The other day, a doctor walked into a hospital room I was occupying and asked if he was in the wrong room, “I’m looking for a seventy-year old man,” he declared. I tell everyone I owe my youthful appearance and resilience to eating chile every day. A day without chile, my motto goes, is like a day without sunshine. Except when I was in the Army where there was no chile to speak of (Korean chile was insipid and had no bite), I've enchilared myself nearly every day of my life.

A week without cocido is somewhat similar. I never tire of the rich beef broth and soft-cooked vegetables of my favorite food. In the twenty-some years I worked in Vernon, California, I lunched on cocido two or three times a week. Diana’s on Pacific, Avila’s El Ranchito on Santa Fe, and Millan’s mariscos on Soto, all in Huntington Park, were in a race for the best non-homemade cocido in El Lay. For The Gluten-free Chicano, the measure of a Mexican restaurant is the quality of its cocido de res.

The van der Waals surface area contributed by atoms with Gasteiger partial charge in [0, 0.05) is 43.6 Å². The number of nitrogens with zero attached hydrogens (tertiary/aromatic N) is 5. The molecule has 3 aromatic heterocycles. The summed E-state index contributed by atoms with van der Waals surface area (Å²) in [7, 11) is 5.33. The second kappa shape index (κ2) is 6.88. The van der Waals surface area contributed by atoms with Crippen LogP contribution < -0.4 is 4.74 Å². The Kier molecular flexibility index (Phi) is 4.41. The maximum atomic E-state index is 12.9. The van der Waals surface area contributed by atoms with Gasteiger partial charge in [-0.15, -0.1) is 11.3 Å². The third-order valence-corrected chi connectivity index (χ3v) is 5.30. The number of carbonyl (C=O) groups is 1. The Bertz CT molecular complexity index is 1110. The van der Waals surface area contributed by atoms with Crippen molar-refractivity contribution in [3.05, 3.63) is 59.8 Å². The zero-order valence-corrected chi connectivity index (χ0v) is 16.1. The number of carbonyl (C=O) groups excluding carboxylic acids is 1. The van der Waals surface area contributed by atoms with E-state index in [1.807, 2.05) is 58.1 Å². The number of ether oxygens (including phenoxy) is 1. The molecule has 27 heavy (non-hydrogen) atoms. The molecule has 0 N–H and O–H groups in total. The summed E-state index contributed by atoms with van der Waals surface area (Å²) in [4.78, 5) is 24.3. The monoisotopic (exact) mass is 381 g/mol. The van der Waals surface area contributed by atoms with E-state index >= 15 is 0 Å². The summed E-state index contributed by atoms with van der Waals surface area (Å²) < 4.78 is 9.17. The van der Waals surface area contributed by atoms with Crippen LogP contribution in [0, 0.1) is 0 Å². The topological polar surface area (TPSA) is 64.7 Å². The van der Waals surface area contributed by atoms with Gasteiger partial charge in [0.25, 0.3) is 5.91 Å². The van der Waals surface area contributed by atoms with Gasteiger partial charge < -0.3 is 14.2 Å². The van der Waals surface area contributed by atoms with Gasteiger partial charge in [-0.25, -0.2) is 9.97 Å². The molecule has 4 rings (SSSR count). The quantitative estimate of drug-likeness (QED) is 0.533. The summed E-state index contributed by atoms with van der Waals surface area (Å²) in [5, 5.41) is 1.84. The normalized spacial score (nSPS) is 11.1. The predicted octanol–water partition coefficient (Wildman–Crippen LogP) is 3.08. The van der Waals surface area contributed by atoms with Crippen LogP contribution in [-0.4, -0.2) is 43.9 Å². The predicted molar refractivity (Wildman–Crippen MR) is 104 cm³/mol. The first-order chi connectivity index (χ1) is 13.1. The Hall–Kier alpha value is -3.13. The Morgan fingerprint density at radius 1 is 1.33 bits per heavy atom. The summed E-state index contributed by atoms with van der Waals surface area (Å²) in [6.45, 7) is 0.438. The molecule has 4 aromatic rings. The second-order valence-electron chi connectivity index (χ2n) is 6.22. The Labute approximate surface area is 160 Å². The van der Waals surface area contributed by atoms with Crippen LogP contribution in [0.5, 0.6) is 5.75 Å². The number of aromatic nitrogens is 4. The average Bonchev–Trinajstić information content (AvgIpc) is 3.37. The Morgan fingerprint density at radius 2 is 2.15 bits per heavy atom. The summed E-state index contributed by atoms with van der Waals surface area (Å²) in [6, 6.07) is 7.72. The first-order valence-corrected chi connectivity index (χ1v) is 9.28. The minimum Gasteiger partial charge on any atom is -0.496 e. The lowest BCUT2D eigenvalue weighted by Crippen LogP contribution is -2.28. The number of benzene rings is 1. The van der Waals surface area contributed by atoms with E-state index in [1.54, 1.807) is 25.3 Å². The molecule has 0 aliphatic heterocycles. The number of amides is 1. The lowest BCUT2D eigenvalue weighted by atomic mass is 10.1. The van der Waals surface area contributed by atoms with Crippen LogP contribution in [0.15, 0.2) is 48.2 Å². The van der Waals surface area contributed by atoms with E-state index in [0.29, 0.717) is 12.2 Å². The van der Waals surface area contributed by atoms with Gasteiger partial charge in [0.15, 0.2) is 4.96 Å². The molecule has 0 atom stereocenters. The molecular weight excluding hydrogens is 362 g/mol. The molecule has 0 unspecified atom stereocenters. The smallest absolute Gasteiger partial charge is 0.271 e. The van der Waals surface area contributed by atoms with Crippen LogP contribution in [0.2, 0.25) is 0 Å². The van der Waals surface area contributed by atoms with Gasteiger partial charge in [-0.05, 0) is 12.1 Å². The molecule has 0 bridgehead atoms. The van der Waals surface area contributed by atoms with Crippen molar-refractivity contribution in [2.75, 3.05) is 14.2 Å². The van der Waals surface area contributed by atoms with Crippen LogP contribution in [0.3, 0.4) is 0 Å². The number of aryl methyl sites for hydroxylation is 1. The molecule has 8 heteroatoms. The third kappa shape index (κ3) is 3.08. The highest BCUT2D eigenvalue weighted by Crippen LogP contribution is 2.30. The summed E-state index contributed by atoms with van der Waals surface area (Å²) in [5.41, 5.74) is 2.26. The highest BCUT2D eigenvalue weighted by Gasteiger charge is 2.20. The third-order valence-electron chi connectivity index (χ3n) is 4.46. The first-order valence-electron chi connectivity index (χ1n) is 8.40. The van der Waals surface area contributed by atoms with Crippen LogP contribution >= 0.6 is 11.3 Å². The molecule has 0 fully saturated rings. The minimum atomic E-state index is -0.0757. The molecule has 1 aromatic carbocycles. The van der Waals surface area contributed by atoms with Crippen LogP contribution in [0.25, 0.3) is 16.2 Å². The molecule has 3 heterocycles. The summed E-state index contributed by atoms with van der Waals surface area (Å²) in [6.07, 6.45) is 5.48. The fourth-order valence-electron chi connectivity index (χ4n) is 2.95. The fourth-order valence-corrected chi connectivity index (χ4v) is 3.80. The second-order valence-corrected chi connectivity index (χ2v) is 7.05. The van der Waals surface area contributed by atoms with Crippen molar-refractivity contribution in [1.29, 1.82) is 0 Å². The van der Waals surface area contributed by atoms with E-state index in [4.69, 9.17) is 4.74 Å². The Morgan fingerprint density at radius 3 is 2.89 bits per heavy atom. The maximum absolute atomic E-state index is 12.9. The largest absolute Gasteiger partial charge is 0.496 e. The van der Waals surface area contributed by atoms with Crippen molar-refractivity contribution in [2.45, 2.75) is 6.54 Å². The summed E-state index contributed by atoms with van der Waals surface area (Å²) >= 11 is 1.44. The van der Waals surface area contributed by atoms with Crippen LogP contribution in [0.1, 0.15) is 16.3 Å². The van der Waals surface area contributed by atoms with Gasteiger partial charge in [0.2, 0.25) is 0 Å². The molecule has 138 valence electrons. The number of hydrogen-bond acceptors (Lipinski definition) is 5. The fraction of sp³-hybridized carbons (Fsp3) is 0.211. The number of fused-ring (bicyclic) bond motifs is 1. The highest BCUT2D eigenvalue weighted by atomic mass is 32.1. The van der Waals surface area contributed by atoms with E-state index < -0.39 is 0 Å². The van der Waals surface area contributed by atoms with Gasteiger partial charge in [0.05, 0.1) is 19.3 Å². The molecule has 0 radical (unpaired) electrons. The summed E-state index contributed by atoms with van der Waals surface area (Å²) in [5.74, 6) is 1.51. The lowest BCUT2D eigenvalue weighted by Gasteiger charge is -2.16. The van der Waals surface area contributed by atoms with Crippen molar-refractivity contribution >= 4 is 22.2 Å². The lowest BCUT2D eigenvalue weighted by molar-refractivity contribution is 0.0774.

But homemade cocido is always the best, for three key reasons: First, cocido is easy to make. Second, you have left-overs. Third, left-over cocido tastes even better the second and third day.

Ingredients – These vary based upon what’s in the reefer. In this instance, The Gluten-free Chicano forgot the carrots and ear of corn.

Beef rib bones.
Celery stalks and the root end.
Red papas.
Tomato (fresh or canned).
Bell pepper.
Helotes (or frozen cobbettes).

Cook by feel--Have a sense of what you're doing and visualize the final product.

Use a large soup pot. Salt and pepper the meaty bones then brown them with sliced onion and diced garlic in a little olive oil.

Add your water (make two quarts or a gallon, depends on how many mouths you're feeding, or who is eating), a pinch each of salt and coarse ground black pepper, a handful (a cup) of dried garbanzos, the root end of a head of celery, the carrot ends, and bring to a boil.

Cover the pot, boil on medium to high flame for half an hour or longer. The wafting perfume of the broth will beckon household members to the kitchen and everyone can stand around and get hungry. It's the smell of home sweet home.